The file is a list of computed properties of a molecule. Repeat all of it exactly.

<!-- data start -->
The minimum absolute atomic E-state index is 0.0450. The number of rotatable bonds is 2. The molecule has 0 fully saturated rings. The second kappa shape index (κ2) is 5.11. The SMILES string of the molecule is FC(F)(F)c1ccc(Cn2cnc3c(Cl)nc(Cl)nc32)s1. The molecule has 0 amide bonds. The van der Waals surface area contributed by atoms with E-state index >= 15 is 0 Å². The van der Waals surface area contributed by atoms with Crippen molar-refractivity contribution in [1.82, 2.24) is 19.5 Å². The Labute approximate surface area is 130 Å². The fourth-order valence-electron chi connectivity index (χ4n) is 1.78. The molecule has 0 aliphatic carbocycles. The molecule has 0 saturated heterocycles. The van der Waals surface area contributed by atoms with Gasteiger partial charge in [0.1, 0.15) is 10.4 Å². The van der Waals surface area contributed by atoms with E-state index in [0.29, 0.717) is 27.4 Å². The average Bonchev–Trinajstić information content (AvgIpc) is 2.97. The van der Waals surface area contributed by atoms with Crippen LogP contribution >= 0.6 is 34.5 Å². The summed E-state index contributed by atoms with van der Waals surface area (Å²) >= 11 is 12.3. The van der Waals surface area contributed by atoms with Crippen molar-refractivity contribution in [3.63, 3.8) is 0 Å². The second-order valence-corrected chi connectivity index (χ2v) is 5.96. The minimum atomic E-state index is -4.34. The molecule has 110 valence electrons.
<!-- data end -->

The minimum absolute atomic E-state index is 0.0450. The number of rotatable bonds is 2. The molecule has 0 fully saturated rings. The second kappa shape index (κ2) is 5.11. The SMILES string of the molecule is FC(F)(F)c1ccc(Cn2cnc3c(Cl)nc(Cl)nc32)s1. The molecule has 0 amide bonds. The van der Waals surface area contributed by atoms with E-state index >= 15 is 0 Å². The van der Waals surface area contributed by atoms with Crippen molar-refractivity contribution in [1.82, 2.24) is 19.5 Å². The Labute approximate surface area is 130 Å². The fourth-order valence-electron chi connectivity index (χ4n) is 1.78. The molecule has 0 aliphatic carbocycles. The molecule has 0 saturated heterocycles. The van der Waals surface area contributed by atoms with Gasteiger partial charge in [0.1, 0.15) is 10.4 Å². The van der Waals surface area contributed by atoms with E-state index in [0.29, 0.717) is 27.4 Å². The average Bonchev–Trinajstić information content (AvgIpc) is 2.97. The van der Waals surface area contributed by atoms with Crippen LogP contribution >= 0.6 is 34.5 Å². The summed E-state index contributed by atoms with van der Waals surface area (Å²) >= 11 is 12.3. The van der Waals surface area contributed by atoms with Crippen molar-refractivity contribution in [3.63, 3.8) is 0 Å². The second-order valence-corrected chi connectivity index (χ2v) is 5.96. The minimum atomic E-state index is -4.34. The molecule has 110 valence electrons.